Too many factors effect antenna performance. Ground conductivity, terrain, structures, etc. This is one of problems in relying on modeling, especially on basic versions of these programs. If you are modeling for "corn country" with flat consistent terrain, sure ... works great. However when you get into a suburban or worse yet an urban environment, you can only accurately model predictions if you can achieve enough height to overcome these unmodelable terrain variables, and that's high especially on the low bands. Where I am, the Bronx section of NYC, the topography randomly varies several hundred feet within areas as small as a mile, there is exposed bedrock cliffs, normal soil, a nearby ocean, the Hudson river, huge buildings scattered about, and all this within a wavelength on 160m. How does one model this? You can't. Not with the basic versions of modeling software.

This is why the basic approach to putting up an antenna should be "What antenna would work best in my space?" and not, "What is the best antenna made". Too many times people hear about a certain design and do not consider whether or not they have the installation required for a particular design. Ordinary resonant dipoles really only work their best at 1/2 wavelength above the ground or higher. G5RV work best at their design height or much much higher. OCF's ... well ... that's something else. Who really knows what's going on there?  Grin

John, W2WDX
« Last Edit: September 19, 2013, 05:01:35 PM by W2WDX » Logged

KB6HRT
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« Reply #10 on: September 19, 2013, 06:27:58 PM »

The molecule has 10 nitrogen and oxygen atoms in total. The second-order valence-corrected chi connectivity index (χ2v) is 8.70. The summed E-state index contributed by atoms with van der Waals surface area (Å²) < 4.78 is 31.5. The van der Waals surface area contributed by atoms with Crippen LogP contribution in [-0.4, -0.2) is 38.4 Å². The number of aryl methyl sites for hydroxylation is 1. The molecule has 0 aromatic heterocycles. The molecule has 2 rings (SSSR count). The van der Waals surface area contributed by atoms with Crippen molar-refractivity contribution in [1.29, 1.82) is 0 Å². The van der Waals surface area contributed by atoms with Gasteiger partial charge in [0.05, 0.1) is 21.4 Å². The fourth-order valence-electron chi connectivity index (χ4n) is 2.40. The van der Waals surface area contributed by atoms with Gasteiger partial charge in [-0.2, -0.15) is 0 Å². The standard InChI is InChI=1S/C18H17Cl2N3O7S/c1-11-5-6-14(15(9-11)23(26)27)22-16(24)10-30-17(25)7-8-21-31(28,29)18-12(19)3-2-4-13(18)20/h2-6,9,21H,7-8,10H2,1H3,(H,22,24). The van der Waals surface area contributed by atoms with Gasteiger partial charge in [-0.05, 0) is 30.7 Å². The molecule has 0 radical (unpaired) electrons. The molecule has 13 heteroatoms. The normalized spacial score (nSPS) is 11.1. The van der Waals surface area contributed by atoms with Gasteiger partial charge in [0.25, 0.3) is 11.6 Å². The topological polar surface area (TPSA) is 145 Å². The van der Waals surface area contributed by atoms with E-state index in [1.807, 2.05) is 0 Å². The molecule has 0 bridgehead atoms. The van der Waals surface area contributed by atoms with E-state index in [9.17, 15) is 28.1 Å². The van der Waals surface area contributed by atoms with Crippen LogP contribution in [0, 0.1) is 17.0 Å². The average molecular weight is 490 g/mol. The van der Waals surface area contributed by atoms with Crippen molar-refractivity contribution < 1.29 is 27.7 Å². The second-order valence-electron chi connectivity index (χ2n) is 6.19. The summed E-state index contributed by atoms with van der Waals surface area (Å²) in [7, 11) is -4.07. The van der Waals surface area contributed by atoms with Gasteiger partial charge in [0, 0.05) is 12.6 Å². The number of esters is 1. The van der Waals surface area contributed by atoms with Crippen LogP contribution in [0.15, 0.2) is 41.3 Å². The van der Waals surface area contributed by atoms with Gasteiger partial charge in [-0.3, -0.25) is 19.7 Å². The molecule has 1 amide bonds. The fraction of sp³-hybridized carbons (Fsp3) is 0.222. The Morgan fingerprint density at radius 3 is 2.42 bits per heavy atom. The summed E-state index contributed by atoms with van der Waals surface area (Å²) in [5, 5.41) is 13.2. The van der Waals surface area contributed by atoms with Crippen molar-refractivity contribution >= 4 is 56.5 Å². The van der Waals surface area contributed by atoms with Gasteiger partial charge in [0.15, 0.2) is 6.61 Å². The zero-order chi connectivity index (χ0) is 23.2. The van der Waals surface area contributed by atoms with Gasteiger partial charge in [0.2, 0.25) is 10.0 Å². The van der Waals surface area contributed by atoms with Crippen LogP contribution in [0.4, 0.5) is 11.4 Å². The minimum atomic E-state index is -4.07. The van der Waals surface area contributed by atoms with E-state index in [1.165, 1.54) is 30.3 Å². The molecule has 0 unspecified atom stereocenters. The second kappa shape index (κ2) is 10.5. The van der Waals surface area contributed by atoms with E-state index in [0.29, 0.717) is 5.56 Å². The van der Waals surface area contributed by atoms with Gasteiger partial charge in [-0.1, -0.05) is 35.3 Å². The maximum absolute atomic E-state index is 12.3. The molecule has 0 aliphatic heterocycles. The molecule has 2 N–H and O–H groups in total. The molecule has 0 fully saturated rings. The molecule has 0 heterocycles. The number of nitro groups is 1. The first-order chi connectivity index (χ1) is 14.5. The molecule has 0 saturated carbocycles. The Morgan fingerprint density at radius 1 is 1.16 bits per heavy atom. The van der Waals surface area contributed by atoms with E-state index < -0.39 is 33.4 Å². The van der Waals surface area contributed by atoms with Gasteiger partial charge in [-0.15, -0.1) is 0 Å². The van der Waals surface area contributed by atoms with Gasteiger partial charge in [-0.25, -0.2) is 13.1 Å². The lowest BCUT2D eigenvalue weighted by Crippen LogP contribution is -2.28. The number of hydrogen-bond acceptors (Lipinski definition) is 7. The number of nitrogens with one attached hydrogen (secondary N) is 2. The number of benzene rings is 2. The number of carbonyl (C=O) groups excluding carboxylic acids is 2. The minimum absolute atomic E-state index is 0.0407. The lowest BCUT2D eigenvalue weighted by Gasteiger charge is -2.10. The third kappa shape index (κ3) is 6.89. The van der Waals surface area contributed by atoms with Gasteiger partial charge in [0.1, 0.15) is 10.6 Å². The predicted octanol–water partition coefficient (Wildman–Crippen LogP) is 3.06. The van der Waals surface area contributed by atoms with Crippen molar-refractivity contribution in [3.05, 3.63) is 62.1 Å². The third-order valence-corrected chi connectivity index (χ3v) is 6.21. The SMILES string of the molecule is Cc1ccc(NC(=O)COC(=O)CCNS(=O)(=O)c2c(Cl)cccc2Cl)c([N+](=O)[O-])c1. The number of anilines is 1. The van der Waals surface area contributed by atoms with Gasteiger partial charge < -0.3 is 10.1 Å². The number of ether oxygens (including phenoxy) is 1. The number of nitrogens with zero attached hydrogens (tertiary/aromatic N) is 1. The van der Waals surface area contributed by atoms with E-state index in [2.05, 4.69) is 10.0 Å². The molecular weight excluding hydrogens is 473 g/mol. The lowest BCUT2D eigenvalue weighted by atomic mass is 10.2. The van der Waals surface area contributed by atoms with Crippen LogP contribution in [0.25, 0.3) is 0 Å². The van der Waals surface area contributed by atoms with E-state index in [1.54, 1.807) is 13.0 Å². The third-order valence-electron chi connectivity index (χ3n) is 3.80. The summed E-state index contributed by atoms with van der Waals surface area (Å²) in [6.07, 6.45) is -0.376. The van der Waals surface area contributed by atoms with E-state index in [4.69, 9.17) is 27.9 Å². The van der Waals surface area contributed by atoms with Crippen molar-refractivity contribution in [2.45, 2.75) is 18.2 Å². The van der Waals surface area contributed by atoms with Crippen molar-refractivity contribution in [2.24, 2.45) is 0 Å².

Thank You JOHN WZWDX,
 You said it way better than I could have!  Tried a May Pole 80-40 an 15m it was more omni direction with signals an worked rather well, both on 40 & 80m but at night brough in much more band noise, did get out well in most directions, more of a 360 deg antenna, was down on bands it was not cut for, had to use my LDG PRO
1000 tuner.   The VL-1000 tuner likes the G5RV a lot better an the VL-1000 would only tune the May Pole on 80-40 an 15m.............kb6hrt
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K1PJR
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« Reply #11 on: September 19, 2013, 08:05:21 PM »

Forget about the increase in SWR. It's irrelevant. There are numerous articles that dispel the SWR myth. Read Reflections by Walter Maxwell. It's on the web. Reflected power from the antenna is reflected back to the antenna. Any loss will occur in your feed line depending how efficient it is. It's about antenna efficiency. If the antenna is resonant just about all your power is radiated.

Resonance is the absence of reactance. That can be achieved by physical adjustment of lenght or elimination of reactance with a low loss manual tuner. Read everything you can and experiment. You would be amazed at some of the results you can achieve.   Smiley
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WB6BYU
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« Reply #12 on: September 19, 2013, 10:15:51 PM »

Quote from: W2WDX

...It depends on height and tuning of the stub. The same stub at a different radiator length at the same height would create differing radiation efficiencies between the two antennas. At a lower height the shorter antenna may work better, since it is closer to its ideal height for its design...



I don't think there is as much variation in practice as you might think.  Certainly, while
the feedpoint impedance will vary somewhat with height above ground, the resulting change
in SWR will make little difference in the antenna efficiency, or the efficiency of the feedline.
There may be an "ideal height for its design" in terms of getting a perfect match, but the
greatest variation with height will be in ground losses, which will be roughly the same as